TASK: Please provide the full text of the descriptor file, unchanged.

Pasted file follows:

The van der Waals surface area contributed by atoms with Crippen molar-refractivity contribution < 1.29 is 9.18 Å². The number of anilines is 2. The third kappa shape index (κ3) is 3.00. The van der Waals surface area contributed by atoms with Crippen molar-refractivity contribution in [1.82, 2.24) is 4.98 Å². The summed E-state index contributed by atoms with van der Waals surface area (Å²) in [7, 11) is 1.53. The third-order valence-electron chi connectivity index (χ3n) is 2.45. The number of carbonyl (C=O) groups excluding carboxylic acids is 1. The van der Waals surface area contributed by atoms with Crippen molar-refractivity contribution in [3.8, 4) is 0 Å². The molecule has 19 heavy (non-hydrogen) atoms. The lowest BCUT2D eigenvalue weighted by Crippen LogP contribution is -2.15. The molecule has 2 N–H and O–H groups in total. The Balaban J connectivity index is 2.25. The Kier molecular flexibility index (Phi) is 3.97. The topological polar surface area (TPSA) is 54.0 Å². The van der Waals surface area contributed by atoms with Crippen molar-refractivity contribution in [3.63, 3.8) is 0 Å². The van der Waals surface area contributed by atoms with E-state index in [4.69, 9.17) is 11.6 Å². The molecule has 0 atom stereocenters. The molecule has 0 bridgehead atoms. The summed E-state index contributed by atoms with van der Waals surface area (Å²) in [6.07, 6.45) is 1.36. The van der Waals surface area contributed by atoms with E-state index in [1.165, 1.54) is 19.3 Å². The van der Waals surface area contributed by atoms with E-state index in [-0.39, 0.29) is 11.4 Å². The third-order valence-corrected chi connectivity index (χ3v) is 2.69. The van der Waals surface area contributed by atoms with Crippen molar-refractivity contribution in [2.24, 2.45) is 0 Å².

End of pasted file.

The van der Waals surface area contributed by atoms with Crippen molar-refractivity contribution < 1.29 is 9.18 Å². The number of anilines is 2. The third kappa shape index (κ3) is 3.00. The van der Waals surface area contributed by atoms with Crippen molar-refractivity contribution in [1.82, 2.24) is 4.98 Å². The summed E-state index contributed by atoms with van der Waals surface area (Å²) in [7, 11) is 1.53. The third-order valence-electron chi connectivity index (χ3n) is 2.45. The number of carbonyl (C=O) groups excluding carboxylic acids is 1. The van der Waals surface area contributed by atoms with Crippen molar-refractivity contribution in [3.8, 4) is 0 Å². The molecule has 19 heavy (non-hydrogen) atoms. The lowest BCUT2D eigenvalue weighted by Crippen LogP contribution is -2.15. The molecule has 2 N–H and O–H groups in total. The Balaban J connectivity index is 2.25. The Kier molecular flexibility index (Phi) is 3.97. The topological polar surface area (TPSA) is 54.0 Å². The van der Waals surface area contributed by atoms with Crippen molar-refractivity contribution in [3.63, 3.8) is 0 Å². The van der Waals surface area contributed by atoms with E-state index in [4.69, 9.17) is 11.6 Å². The molecule has 0 atom stereocenters. The molecule has 0 bridgehead atoms. The summed E-state index contributed by atoms with van der Waals surface area (Å²) in [6.07, 6.45) is 1.36. The van der Waals surface area contributed by atoms with E-state index in [1.165, 1.54) is 19.3 Å². The van der Waals surface area contributed by atoms with E-state index in [-0.39, 0.29) is 11.4 Å². The third-order valence-corrected chi connectivity index (χ3v) is 2.69. The van der Waals surface area contributed by atoms with Crippen molar-refractivity contribution in [2.24, 2.45) is 0 Å².